Considering that the R&A was a male-only institution for 260 years, that it didn’t previously yield to political and social pressure, golf fans should simply be glad that it appears set to open its doors to women. Finally. In the future – whether that is in five, 10, 50, 100 years – there seems little doubt that the private clubs will eventually invite women to join, that the R&A will sponsor a women’s amateur event, etc. This was a massive leap, the Advil for a p.r. headache, but let’s take it one step at a time. 


Instagram#AskLav: Will this kidney stone I’m passing help with my right-to-left trajectory? – Stantonit, via Instagram

Well, um, after the excruciating pain passes, a better option might be closing your feet line. 

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Strange irked by Rahm-Landry friendly playoff

By Jason CrookJanuary 22, 2018, 9:45 pm

Curtis Strange knows a thing or two about winning golf tournaments, and based on his reaction to the CareerBuilder Challenge playoff on Sunday, it’s safe to say he did things a little differently while picking up 17 PGA Tour victories in his Hall-of-Fame career.

While Jon Rahm and Andrew Landry were “battling” through four extra holes, Strange, 62, tweeted his issues with the duo’s constant chit-chat and friendly banter down the stretch at La Quinta Country Club, where Rahm eventually came out on top.

The two-time U.S. Open champ then engaged with some followers to explain his point a little more in depth.

So, yeah ... don't think he's changing his perspective on this topic anytime soon ever.

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Randall's Rant: The Euros won't just roll over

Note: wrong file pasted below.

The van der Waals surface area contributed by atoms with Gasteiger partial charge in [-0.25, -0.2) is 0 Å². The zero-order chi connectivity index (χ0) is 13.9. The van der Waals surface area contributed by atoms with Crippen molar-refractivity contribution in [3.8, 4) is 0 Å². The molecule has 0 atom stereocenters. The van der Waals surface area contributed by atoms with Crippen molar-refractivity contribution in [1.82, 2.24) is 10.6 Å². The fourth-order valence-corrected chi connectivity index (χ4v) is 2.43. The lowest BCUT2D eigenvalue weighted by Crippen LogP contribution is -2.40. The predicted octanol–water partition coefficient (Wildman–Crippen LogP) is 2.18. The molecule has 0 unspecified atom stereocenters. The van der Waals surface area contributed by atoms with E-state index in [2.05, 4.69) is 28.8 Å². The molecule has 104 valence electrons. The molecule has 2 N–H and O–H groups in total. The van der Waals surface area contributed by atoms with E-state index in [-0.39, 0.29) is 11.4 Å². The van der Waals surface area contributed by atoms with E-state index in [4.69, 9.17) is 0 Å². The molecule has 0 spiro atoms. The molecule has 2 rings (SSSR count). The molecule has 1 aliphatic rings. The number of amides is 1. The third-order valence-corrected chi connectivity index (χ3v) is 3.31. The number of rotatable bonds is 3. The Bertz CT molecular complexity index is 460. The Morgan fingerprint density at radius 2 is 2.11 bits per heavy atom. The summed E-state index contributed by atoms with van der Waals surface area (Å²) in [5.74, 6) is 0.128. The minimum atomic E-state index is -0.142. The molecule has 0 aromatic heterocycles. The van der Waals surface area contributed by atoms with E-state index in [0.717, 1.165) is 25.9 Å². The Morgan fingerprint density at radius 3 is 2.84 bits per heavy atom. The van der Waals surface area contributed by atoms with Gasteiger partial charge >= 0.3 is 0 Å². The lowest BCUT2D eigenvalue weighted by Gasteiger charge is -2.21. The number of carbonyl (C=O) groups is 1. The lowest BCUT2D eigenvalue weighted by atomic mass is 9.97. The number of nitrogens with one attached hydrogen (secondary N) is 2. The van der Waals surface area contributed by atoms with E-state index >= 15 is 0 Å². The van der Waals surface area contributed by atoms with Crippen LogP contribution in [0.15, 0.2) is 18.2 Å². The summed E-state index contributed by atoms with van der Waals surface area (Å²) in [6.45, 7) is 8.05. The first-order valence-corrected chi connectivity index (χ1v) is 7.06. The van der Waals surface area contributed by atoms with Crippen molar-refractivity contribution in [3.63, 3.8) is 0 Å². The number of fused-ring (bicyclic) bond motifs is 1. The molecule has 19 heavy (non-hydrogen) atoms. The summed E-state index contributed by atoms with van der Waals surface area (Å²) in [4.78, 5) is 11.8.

By Randall MellJanuary 22, 2018, 9:36 pm

The Ryder Cup may not be the King Kong of golf events yet, but you can hear the biennial international team event thumping its chest a full eight months out.

As anticipation for this year’s big events goes, there is more buzz about Europe’s bid to hold off a rejuvenated American effort in Paris in September than there is about the Masters coming up in April.

Thank Europe’s phenomenal success last weekend for that.

And Rory McIlroy’s impassioned remarks in Abu Dhabi.

And the provocative bulletin board material a certain Sports Illustrated writer provided the Europeans a couple months ago, with a stinging assault on the Euro chances that read like an obituary.

McIlroy was asked in a news conference before his 2018 debut last week what he was most excited about this year.

The Ryder Cup topped his list.

Though McIlroy will be trying to complete the career Grand Slam at Augusta National come April, he talked more about the Ryder Cup than he did any of the game’s major championships.

When asked a follow-up about the American team’s resurgence after a task-force overhaul and the injection of young, new star power, McIlroy nearly started breaking down the matchup. He talked about the young Americans and how good they are.

“Yeah, the Americans have been, obviously, very buoyant about their chances and whatever, but it’s never as easy as that. ... The Ryder Cup’s always close,” McIlroy said. “I think we’ll have a great team, and it definitely won’t be as easy as they think it’s going to be.”



McIlroy may have been talking about Alan Shipnuck’s bold prediction after the American Presidents Cup rout last fall.

Or similar assertions from TV analysts.

“The Ryder Cup is dead – you just don’t know it yet,” Shipnuck wrote. “One of the greatest events in sport is on the verge of irrelevancy. The young, talented, hungry golfers from the United States, benefitting from the cohesive leadership of the Task Force era, are going to roll to victory in 2018 in Paris.”

European Ryder Cup captain Thomas Bjorn won’t find words that will motivate the Euros more than that as he watches his prospective players jockey to make the team.

And, boy, did they jockey last weekend.

The Euros dominated across the planet, not that they did it with the Ryder Cup as some rallying cry, because they didn’t. But it was a heck of an encouraging start to the year for Bjorn to witness.

Spain’s Jon Rahm won the CareerBuilder Challenge on the PGA Tour, England’s Tommy Fleetwood started the week at Abu Dhabi paired with American and world No. 1 Dustin Johnson and won the European Tour event, and Spain’s Sergio Garcia won the Singapore Open in a rout on the Asian Tour.